It’s taken a while, 70 or so years, but I’ve finally achieved a version of Nirvana when it comes to tennis, and the answer, the answer for me at any rate, is to play deaf.
That’s right, play deaf. Remember the book, by Tim Gallwey, I believe, that urged you to say as the ball approached, “Bounce, hit . . . bounce, hit. . . .” Well, it’s like that once my hearing aids have been laid on the bench, but even better. The mind, void of inner voices throwing up their hands (I know, a mixed metaphor, but I like it) in the wake of blown shots, is calm, the body collected, the spirit equanimous.
In such a state you focus on and react only to the ball — nothing, either in the way of an opponent’s stalling tactics, a partner’s correctives, or one’s own inner flagellant is able to intervene: You just play. As best, and, I should add, as graciously as you can.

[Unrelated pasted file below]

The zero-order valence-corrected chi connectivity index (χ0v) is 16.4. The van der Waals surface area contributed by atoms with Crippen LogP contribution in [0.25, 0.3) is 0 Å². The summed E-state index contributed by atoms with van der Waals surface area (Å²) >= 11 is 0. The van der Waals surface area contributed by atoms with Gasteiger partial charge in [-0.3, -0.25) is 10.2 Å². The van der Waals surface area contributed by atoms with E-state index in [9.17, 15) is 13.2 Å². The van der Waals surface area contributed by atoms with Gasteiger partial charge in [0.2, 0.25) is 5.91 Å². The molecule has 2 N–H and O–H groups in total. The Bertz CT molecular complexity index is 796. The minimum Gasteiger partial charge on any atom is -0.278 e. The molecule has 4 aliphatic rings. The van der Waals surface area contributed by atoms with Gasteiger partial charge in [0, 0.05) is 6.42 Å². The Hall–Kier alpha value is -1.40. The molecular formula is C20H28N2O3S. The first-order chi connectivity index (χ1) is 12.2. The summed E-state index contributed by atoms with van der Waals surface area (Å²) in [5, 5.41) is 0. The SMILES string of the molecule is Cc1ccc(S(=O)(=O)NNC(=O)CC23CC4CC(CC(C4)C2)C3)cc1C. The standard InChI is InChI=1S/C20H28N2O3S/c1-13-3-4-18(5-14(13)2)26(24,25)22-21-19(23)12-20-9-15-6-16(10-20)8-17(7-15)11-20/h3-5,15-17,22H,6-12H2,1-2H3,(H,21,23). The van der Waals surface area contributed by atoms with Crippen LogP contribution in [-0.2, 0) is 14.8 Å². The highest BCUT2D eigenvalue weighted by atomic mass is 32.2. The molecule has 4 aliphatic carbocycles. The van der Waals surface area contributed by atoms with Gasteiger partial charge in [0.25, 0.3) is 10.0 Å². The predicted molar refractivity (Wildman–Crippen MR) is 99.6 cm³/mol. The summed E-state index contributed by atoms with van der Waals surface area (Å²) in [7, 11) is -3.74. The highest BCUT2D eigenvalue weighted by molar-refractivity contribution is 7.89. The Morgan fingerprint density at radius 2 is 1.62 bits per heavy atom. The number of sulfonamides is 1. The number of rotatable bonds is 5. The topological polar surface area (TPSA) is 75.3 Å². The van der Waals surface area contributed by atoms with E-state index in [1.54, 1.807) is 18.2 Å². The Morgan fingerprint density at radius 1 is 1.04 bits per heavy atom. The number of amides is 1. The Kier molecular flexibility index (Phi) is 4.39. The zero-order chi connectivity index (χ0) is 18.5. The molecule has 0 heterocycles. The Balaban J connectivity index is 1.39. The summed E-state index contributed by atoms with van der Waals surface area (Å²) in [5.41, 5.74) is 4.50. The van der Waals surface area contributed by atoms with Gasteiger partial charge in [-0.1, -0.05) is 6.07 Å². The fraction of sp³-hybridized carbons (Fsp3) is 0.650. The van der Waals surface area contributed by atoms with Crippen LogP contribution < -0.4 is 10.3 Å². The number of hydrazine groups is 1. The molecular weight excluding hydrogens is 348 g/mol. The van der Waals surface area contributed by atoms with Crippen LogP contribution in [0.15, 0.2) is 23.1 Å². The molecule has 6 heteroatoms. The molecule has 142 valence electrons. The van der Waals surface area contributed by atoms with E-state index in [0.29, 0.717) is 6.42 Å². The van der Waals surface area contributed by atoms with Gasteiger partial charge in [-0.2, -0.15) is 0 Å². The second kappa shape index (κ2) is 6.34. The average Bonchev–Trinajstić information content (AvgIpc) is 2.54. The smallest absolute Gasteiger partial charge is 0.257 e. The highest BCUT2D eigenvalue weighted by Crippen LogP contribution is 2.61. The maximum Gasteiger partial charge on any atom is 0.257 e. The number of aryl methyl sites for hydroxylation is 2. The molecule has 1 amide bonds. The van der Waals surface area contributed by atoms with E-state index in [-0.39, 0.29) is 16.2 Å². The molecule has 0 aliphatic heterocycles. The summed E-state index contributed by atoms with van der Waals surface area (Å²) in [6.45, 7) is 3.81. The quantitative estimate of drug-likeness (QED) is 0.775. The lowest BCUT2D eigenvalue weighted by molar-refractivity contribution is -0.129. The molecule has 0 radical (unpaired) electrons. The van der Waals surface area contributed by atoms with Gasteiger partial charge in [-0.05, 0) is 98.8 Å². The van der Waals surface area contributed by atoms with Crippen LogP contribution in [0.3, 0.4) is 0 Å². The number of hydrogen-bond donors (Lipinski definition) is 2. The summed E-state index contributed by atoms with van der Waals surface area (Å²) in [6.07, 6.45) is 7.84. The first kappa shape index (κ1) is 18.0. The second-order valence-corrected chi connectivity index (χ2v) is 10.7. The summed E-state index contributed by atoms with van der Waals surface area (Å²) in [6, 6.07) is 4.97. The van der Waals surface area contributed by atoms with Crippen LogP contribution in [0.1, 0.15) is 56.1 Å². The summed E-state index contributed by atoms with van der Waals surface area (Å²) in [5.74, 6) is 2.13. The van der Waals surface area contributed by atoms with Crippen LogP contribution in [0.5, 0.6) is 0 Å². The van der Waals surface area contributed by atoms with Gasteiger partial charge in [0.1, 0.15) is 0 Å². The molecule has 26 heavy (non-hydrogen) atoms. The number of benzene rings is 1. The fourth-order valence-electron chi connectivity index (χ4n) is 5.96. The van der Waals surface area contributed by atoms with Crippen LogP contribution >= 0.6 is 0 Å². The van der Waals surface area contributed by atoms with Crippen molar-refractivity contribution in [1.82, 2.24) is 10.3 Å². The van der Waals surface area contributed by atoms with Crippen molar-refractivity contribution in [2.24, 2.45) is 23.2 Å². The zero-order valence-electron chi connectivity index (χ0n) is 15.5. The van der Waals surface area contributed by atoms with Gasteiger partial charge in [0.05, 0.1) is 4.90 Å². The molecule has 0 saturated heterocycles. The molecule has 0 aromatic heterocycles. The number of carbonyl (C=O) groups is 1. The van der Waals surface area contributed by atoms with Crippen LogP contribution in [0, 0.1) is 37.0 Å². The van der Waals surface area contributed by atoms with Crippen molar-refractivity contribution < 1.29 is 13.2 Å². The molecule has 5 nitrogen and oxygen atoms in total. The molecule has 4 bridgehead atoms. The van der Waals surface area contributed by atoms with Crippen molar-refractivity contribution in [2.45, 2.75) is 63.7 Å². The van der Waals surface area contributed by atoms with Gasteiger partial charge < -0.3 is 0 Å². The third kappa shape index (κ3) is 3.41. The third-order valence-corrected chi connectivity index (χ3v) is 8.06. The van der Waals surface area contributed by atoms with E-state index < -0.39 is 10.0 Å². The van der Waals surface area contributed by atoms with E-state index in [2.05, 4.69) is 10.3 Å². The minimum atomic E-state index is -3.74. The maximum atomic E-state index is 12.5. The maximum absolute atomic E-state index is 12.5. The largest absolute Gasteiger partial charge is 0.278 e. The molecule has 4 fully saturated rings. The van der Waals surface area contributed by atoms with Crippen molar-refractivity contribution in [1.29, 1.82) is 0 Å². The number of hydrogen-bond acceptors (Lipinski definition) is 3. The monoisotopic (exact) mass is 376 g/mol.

Where did that imploring, profane, raging antagonist go with whom many of my clubmates are all too familiar? I shan’t miss him. Nor, I warrant, will my opponents or players within hearing distance, which is to say throughout the length and breadth of East Hampton Indoor’s cavernous metal building.
I would say that deafness is to be generally preferred — especially given the cacophony that assaults us these days — but that is not true. I do want to hear, I do want to connect by and large, a wish that was made all the more apparent recently when, because of a wax barricade, I couldn’t for a few days hear a thing — which is not great if you’re a reporter, or married.
For me, working without hearing aids would be to court death, but playing deaf on the court is working.